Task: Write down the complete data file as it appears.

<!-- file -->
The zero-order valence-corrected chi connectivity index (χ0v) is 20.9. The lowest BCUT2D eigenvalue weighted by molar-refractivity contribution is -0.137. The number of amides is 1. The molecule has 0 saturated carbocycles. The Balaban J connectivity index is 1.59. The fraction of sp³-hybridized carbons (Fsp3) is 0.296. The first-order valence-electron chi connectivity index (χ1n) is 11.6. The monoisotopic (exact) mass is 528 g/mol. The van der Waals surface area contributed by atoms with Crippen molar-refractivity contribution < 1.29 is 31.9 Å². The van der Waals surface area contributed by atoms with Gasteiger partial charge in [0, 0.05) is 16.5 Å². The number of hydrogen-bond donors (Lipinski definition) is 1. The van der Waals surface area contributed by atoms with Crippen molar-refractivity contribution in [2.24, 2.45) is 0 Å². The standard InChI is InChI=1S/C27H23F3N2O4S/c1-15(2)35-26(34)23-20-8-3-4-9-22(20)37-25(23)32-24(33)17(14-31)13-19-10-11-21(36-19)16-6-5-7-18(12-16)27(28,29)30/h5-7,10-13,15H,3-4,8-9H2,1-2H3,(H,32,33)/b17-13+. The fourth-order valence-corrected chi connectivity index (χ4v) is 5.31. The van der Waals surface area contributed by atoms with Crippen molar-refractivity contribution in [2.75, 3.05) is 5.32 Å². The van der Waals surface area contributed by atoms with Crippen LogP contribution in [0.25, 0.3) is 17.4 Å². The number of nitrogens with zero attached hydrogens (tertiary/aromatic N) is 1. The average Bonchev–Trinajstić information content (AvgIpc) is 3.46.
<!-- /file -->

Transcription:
The zero-order valence-corrected chi connectivity index (χ0v) is 20.9. The lowest BCUT2D eigenvalue weighted by molar-refractivity contribution is -0.137. The number of amides is 1. The molecule has 0 saturated carbocycles. The Balaban J connectivity index is 1.59. The fraction of sp³-hybridized carbons (Fsp3) is 0.296. The first-order valence-electron chi connectivity index (χ1n) is 11.6. The monoisotopic (exact) mass is 528 g/mol. The van der Waals surface area contributed by atoms with Crippen molar-refractivity contribution < 1.29 is 31.9 Å². The van der Waals surface area contributed by atoms with Gasteiger partial charge in [0, 0.05) is 16.5 Å². The number of hydrogen-bond donors (Lipinski definition) is 1. The van der Waals surface area contributed by atoms with Crippen molar-refractivity contribution in [2.24, 2.45) is 0 Å². The standard InChI is InChI=1S/C27H23F3N2O4S/c1-15(2)35-26(34)23-20-8-3-4-9-22(20)37-25(23)32-24(33)17(14-31)13-19-10-11-21(36-19)16-6-5-7-18(12-16)27(28,29)30/h5-7,10-13,15H,3-4,8-9H2,1-2H3,(H,32,33)/b17-13+. The fourth-order valence-corrected chi connectivity index (χ4v) is 5.31. The van der Waals surface area contributed by atoms with Crippen molar-refractivity contribution in [2.75, 3.05) is 5.32 Å². The van der Waals surface area contributed by atoms with Crippen LogP contribution in [0.25, 0.3) is 17.4 Å². The number of nitrogens with zero attached hydrogens (tertiary/aromatic N) is 1. The average Bonchev–Trinajstić information content (AvgIpc) is 3.46.